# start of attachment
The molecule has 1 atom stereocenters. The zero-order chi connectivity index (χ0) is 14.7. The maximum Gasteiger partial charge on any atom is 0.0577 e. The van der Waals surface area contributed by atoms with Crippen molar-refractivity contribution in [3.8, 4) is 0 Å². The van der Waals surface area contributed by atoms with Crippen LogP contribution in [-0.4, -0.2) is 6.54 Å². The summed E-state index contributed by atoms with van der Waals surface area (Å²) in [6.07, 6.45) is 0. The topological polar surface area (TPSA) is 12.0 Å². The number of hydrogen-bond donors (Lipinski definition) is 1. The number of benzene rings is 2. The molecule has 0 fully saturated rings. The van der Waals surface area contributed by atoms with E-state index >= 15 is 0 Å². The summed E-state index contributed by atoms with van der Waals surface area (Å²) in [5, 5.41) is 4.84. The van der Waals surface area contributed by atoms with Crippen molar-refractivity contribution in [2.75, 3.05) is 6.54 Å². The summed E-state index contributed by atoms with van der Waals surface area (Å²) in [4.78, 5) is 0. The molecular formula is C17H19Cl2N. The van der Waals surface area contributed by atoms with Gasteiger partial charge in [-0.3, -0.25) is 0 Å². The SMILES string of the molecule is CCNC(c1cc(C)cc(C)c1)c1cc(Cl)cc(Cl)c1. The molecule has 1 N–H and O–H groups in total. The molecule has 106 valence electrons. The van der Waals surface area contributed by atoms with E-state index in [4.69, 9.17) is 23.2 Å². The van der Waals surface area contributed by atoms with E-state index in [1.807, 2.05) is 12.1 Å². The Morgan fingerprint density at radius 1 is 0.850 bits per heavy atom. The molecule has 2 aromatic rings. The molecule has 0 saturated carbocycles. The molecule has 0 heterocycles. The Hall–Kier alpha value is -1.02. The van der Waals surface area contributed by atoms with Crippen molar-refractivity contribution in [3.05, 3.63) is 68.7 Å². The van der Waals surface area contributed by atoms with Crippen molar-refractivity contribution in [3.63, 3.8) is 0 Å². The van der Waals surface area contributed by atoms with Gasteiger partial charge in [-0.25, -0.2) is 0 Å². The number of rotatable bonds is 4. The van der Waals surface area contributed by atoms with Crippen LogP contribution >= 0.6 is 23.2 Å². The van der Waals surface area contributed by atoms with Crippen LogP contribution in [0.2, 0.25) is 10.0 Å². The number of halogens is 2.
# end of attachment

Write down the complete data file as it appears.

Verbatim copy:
The molecule has 1 atom stereocenters. The zero-order chi connectivity index (χ0) is 14.7. The maximum Gasteiger partial charge on any atom is 0.0577 e. The van der Waals surface area contributed by atoms with Crippen molar-refractivity contribution in [3.8, 4) is 0 Å². The van der Waals surface area contributed by atoms with Crippen LogP contribution in [-0.4, -0.2) is 6.54 Å². The summed E-state index contributed by atoms with van der Waals surface area (Å²) in [6.07, 6.45) is 0. The topological polar surface area (TPSA) is 12.0 Å². The number of hydrogen-bond donors (Lipinski definition) is 1. The number of benzene rings is 2. The molecule has 0 fully saturated rings. The van der Waals surface area contributed by atoms with E-state index >= 15 is 0 Å². The summed E-state index contributed by atoms with van der Waals surface area (Å²) in [5, 5.41) is 4.84. The van der Waals surface area contributed by atoms with Crippen molar-refractivity contribution in [2.75, 3.05) is 6.54 Å². The summed E-state index contributed by atoms with van der Waals surface area (Å²) in [4.78, 5) is 0. The molecular formula is C17H19Cl2N. The van der Waals surface area contributed by atoms with Gasteiger partial charge in [-0.3, -0.25) is 0 Å². The SMILES string of the molecule is CCNC(c1cc(C)cc(C)c1)c1cc(Cl)cc(Cl)c1. The molecule has 1 N–H and O–H groups in total. The molecule has 106 valence electrons. The van der Waals surface area contributed by atoms with E-state index in [4.69, 9.17) is 23.2 Å². The van der Waals surface area contributed by atoms with E-state index in [1.807, 2.05) is 12.1 Å². The Morgan fingerprint density at radius 1 is 0.850 bits per heavy atom. The molecule has 2 aromatic rings. The molecule has 0 saturated carbocycles. The molecule has 0 heterocycles. The Hall–Kier alpha value is -1.02. The van der Waals surface area contributed by atoms with Crippen molar-refractivity contribution in [3.05, 3.63) is 68.7 Å². The van der Waals surface area contributed by atoms with Crippen molar-refractivity contribution in [3.63, 3.8) is 0 Å². The van der Waals surface area contributed by atoms with Gasteiger partial charge in [-0.25, -0.2) is 0 Å². The number of rotatable bonds is 4. The van der Waals surface area contributed by atoms with Crippen LogP contribution >= 0.6 is 23.2 Å². The van der Waals surface area contributed by atoms with Crippen LogP contribution in [0.2, 0.25) is 10.0 Å². The number of halogens is 2.